The Code was introduced in 2010 following the recommendations of The Walker Review and sets out a number of areas of good practice to which investors should aspire and operates on a comply or explain basis. The FRC said that over the past five years the quality and quantity of stewardship has improved but not consistently and transparently. It will now start to assess the disclosure provided by fund managers and will either rate them tier one or tier two.
More evidence of stewardship
Tier one fund managers will be those that the FRC believes are meeting reporting expectations in relation to stewardship activities. Additionally, asset managers will be asked to provide evidence of the implementation of their approach to stewardship. The FRC will look particularly at conflicts of interest disclosures, evidence of engagement and approach to resourcing and integration of stewardship.
Tier two fund managers will be those that are not meeting the FRC’s expectations in relation to reporting on the Code. Prior to making its decision public the FRC will give fund managers time to make improvements.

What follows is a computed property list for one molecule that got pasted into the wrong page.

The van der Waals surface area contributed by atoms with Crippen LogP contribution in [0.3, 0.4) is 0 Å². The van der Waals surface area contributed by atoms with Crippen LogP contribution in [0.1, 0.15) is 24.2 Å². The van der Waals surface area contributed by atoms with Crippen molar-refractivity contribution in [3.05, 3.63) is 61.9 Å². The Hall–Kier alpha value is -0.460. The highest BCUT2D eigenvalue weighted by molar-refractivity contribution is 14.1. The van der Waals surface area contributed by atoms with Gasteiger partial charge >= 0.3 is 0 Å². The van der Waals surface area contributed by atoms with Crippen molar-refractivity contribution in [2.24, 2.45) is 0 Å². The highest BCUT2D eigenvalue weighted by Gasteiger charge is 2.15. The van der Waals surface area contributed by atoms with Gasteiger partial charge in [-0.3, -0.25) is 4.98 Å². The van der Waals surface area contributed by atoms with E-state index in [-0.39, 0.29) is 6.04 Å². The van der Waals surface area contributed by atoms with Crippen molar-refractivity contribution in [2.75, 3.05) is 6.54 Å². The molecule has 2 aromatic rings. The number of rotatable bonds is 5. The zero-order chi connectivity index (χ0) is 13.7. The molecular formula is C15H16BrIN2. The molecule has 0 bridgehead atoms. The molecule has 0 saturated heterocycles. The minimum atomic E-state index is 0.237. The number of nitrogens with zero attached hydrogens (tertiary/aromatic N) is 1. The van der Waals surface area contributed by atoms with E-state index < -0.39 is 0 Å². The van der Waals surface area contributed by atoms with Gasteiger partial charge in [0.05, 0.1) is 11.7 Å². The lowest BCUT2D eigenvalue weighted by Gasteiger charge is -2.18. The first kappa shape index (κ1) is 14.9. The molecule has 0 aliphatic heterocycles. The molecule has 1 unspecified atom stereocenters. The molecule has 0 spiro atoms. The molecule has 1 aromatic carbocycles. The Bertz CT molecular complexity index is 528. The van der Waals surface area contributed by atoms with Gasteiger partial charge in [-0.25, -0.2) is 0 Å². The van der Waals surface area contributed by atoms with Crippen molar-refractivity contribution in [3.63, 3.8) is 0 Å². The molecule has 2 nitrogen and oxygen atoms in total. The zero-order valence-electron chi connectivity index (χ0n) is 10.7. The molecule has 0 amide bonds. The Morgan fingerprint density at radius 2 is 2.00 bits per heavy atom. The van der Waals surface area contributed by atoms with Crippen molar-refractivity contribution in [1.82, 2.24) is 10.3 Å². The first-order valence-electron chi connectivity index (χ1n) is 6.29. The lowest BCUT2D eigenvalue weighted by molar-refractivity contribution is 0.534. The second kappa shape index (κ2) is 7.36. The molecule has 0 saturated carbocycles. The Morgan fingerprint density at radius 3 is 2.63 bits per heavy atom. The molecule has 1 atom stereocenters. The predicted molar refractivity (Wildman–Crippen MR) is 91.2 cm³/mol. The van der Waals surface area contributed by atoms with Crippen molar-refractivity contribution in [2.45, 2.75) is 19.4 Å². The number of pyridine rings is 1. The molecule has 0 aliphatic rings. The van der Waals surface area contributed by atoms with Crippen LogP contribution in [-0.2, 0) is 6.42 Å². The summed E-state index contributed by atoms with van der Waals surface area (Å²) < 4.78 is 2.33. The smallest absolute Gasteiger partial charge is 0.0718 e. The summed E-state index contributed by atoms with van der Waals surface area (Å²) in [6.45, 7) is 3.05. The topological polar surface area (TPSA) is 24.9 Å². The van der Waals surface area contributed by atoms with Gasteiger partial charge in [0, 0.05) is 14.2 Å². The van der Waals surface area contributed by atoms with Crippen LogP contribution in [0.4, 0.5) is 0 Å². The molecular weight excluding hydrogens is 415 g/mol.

Sir Winfried Bischoff, Chairman of the FRC, said, “The Stewardship Code has helped to raise the profile of stewardship, normalised discussions about stewardship in the investment chain and led to improvements in the quality and quantity of engagement between investors and companies. We wish to maintain momentum by ensuring that signing up to the Stewardship Code is a true marker of commitment.”
The Code aims to improve the engagement between investors and companies to help improve long-term risk-adjusted returns to shareholders. Since December 2010 all UK-authorised asset managers are required under the Financial Conduct Authority’s Conduct of Business Rules to produce a statement of commitment to the Stewardship Code or explain why it is not appropriate to their business model.Last Updated: 14 December 2015